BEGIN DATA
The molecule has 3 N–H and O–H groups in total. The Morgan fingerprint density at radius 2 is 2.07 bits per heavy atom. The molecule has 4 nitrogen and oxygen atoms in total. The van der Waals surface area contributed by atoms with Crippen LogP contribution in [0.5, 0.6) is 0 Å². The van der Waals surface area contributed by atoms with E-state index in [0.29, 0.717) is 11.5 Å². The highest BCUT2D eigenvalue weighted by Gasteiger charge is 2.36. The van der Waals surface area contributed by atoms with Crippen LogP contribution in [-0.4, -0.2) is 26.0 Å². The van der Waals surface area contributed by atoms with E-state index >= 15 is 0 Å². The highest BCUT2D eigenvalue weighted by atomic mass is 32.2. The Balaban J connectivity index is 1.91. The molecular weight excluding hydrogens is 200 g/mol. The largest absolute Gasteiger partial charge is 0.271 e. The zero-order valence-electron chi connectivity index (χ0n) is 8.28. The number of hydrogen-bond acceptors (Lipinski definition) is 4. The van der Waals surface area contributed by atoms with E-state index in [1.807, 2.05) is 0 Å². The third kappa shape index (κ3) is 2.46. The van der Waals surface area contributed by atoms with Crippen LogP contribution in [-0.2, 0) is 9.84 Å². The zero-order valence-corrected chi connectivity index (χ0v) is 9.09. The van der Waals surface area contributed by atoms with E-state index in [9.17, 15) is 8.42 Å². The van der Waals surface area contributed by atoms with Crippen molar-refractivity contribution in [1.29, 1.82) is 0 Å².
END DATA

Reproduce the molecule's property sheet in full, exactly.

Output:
The molecule has 3 N–H and O–H groups in total. The Morgan fingerprint density at radius 2 is 2.07 bits per heavy atom. The molecule has 4 nitrogen and oxygen atoms in total. The van der Waals surface area contributed by atoms with Crippen LogP contribution in [0.5, 0.6) is 0 Å². The van der Waals surface area contributed by atoms with E-state index in [0.29, 0.717) is 11.5 Å². The highest BCUT2D eigenvalue weighted by Gasteiger charge is 2.36. The van der Waals surface area contributed by atoms with Crippen LogP contribution in [-0.4, -0.2) is 26.0 Å². The van der Waals surface area contributed by atoms with E-state index >= 15 is 0 Å². The highest BCUT2D eigenvalue weighted by atomic mass is 32.2. The Balaban J connectivity index is 1.91. The molecular weight excluding hydrogens is 200 g/mol. The largest absolute Gasteiger partial charge is 0.271 e. The zero-order valence-electron chi connectivity index (χ0n) is 8.28. The number of hydrogen-bond acceptors (Lipinski definition) is 4. The van der Waals surface area contributed by atoms with E-state index in [1.807, 2.05) is 0 Å². The third kappa shape index (κ3) is 2.46. The van der Waals surface area contributed by atoms with Crippen LogP contribution in [-0.2, 0) is 9.84 Å². The zero-order valence-corrected chi connectivity index (χ0v) is 9.09. The van der Waals surface area contributed by atoms with E-state index in [9.17, 15) is 8.42 Å². The van der Waals surface area contributed by atoms with Crippen molar-refractivity contribution in [1.29, 1.82) is 0 Å².